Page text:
Last week, to great fanfare, the Securities and Exchange Commission finally voted into effect one of the overdue provisions of the JOBS Act-lifting the ban on advertising for certain private securities offerings that cannot be purchased by the general public. That change was doubly overdue. The SEC ought to have taken action on its own rather than waiting for Congress to tell it to proceed. And once Congress told the SEC to lift the ban, the SEC ought not to have waited so long to implement the change.
In any case, the SEC's much-delayed action came with a catch-a companion proposed rule that threatens to weigh down the very private markets that the JOBS Act was trying to liberate. By enacting the JOBS Act, Congress and President Obama were acknowledging that it has become unacceptably difficult to bring together investors looking for investment opportunities and companies looking for investors. As a consequence, good investment opportunities were being lost and good business ventures were going unfunded. One of the obstacles was a rule by the SEC that prevented the use of advertising by companies looking for funding outside of the public markets.
As a general matter, any rule that prohibits information from flowing in the marketplace ought to be looked at with some skepticism. Advertising was broadly interpreted to include things like maintaining a publicly accessible website and speaking publicly about an investment opportunity. An advertising ban was particularly unwarranted in the context of private offerings, which are generally available for purchase only by "accredited investors." Accredited investors are folks who are wealthy enough to pay for good advice before investing and to take a hit if the investment is a flop. If someone who is not an accredited investor sees an ad for one of these private offerings, all he can do is dream about investing in something similar when he is wealthy enough. The SEC, in lifting the ban, made it clear that the onus is on the company issuing the securities to take steps to ensure it is not selling to unaccredited investors.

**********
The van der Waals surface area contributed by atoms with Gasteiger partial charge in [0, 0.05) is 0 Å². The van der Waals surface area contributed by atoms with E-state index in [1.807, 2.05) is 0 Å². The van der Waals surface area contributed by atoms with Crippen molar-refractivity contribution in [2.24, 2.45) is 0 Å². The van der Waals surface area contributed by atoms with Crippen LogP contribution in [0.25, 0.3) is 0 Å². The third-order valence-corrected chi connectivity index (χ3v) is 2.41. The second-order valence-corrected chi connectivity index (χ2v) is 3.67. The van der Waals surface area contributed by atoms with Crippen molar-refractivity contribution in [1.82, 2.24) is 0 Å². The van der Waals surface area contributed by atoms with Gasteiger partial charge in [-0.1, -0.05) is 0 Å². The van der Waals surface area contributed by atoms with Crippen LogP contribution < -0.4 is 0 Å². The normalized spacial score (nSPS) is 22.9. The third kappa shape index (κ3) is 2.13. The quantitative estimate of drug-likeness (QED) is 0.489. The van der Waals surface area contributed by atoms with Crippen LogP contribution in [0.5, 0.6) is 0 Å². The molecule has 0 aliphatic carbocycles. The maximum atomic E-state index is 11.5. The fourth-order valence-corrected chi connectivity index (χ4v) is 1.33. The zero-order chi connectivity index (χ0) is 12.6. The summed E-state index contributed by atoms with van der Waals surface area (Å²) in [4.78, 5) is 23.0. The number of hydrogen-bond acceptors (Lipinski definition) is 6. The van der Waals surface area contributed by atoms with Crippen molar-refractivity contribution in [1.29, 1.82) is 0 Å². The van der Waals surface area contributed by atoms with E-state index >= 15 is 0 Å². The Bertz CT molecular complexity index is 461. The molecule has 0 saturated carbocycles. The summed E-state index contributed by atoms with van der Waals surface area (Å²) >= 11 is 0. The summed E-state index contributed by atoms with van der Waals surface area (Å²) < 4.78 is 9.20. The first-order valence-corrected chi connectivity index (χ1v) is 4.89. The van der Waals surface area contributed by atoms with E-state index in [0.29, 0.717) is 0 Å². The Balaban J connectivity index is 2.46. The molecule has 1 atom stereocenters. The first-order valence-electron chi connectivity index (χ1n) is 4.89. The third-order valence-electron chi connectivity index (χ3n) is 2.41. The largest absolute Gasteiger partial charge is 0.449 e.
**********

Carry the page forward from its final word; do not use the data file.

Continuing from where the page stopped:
Opponents of the JOBS Act change worry that there undoubtedly will be fraudsters advertising their scams. Of course there will be fraud, but advertising by scam artists is nothing new. Fraudsters tend not to be particularly concerned about advertising bans or other regulatory prohibitions that stand between them and their victims. The best defense against fraud is training investors to be very skeptical about any investment opportunity that comes their way. Instead of lulling investors into relying on their friendly regulatory watchdog, the SEC ought to be repeatedly emphasizing the importance of asking lots of questions and not investing before getting satisfactory answers. Other measures can also help to stop frauds early. For example, the SEC's prohibition on felons and bad actors' raising money in private offerings-which it also adopted last week-will be a useful tool for securities regulators in their fight against fraud.
But the SEC went further. Having eliminated the advertising ban, the SEC proposes to impose another set of restrictions on private offerings.
Among other things, the SEC is thinking about requiring companies to make more detailed and earlier filings with the SEC, notify the SEC when an offering closes, and submit their advertising materials to the SEC. The SEC is also considering content restrictions on advertisements by hedge funds now permitted under the JOBS Act. Requirements like this translate into legal expenses that quickly create the type of barrier to raising money that the JOBS Act was trying to tear down.
SEC Commissioner Aguilar, who voted against lifting the advertising ban because it did not come with what he considered to be adequate investor protections, suggested that if Congress had simply wanted to lift the ban, it could have done so without any SEC rulemaking. The commissioner might be on to something. It might be time for Congress to bypass the SEC and write self-executing regulatory relief measures, rather than allow the SEC to take matters into its own reflexively regulatory hands.